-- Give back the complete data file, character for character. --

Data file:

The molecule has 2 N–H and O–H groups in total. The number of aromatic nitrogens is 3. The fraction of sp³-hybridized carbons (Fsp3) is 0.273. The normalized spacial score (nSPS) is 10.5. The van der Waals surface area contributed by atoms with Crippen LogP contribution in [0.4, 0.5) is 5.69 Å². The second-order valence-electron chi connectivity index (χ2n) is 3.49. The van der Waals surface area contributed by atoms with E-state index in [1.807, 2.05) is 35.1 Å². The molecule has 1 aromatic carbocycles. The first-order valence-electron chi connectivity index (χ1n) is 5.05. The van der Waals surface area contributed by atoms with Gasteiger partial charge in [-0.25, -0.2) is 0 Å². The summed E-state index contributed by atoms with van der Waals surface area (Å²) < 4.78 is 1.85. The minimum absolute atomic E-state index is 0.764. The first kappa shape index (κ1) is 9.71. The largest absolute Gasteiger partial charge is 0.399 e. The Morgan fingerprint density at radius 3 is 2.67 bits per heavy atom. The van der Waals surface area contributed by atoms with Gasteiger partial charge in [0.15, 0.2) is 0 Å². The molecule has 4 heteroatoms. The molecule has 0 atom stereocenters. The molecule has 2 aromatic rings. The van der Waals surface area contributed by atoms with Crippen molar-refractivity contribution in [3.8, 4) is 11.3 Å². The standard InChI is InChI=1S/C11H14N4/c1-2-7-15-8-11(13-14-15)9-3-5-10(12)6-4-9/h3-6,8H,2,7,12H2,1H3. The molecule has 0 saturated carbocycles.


The molecule has 2 N–H and O–H groups in total. The number of aromatic nitrogens is 3. The fraction of sp³-hybridized carbons (Fsp3) is 0.273. The normalized spacial score (nSPS) is 10.5. The van der Waals surface area contributed by atoms with Crippen LogP contribution in [0.4, 0.5) is 5.69 Å². The second-order valence-electron chi connectivity index (χ2n) is 3.49. The van der Waals surface area contributed by atoms with E-state index in [1.807, 2.05) is 35.1 Å². The molecule has 1 aromatic carbocycles. The first-order valence-electron chi connectivity index (χ1n) is 5.05. The van der Waals surface area contributed by atoms with Gasteiger partial charge in [-0.25, -0.2) is 0 Å². The summed E-state index contributed by atoms with van der Waals surface area (Å²) < 4.78 is 1.85. The minimum absolute atomic E-state index is 0.764. The first kappa shape index (κ1) is 9.71. The largest absolute Gasteiger partial charge is 0.399 e. The Morgan fingerprint density at radius 3 is 2.67 bits per heavy atom. The van der Waals surface area contributed by atoms with Gasteiger partial charge in [0.15, 0.2) is 0 Å². The molecule has 4 heteroatoms. The molecule has 0 atom stereocenters. The molecule has 2 aromatic rings. The van der Waals surface area contributed by atoms with Crippen molar-refractivity contribution in [3.8, 4) is 11.3 Å². The standard InChI is InChI=1S/C11H14N4/c1-2-7-15-8-11(13-14-15)9-3-5-10(12)6-4-9/h3-6,8H,2,7,12H2,1H3. The molecule has 0 saturated carbocycles.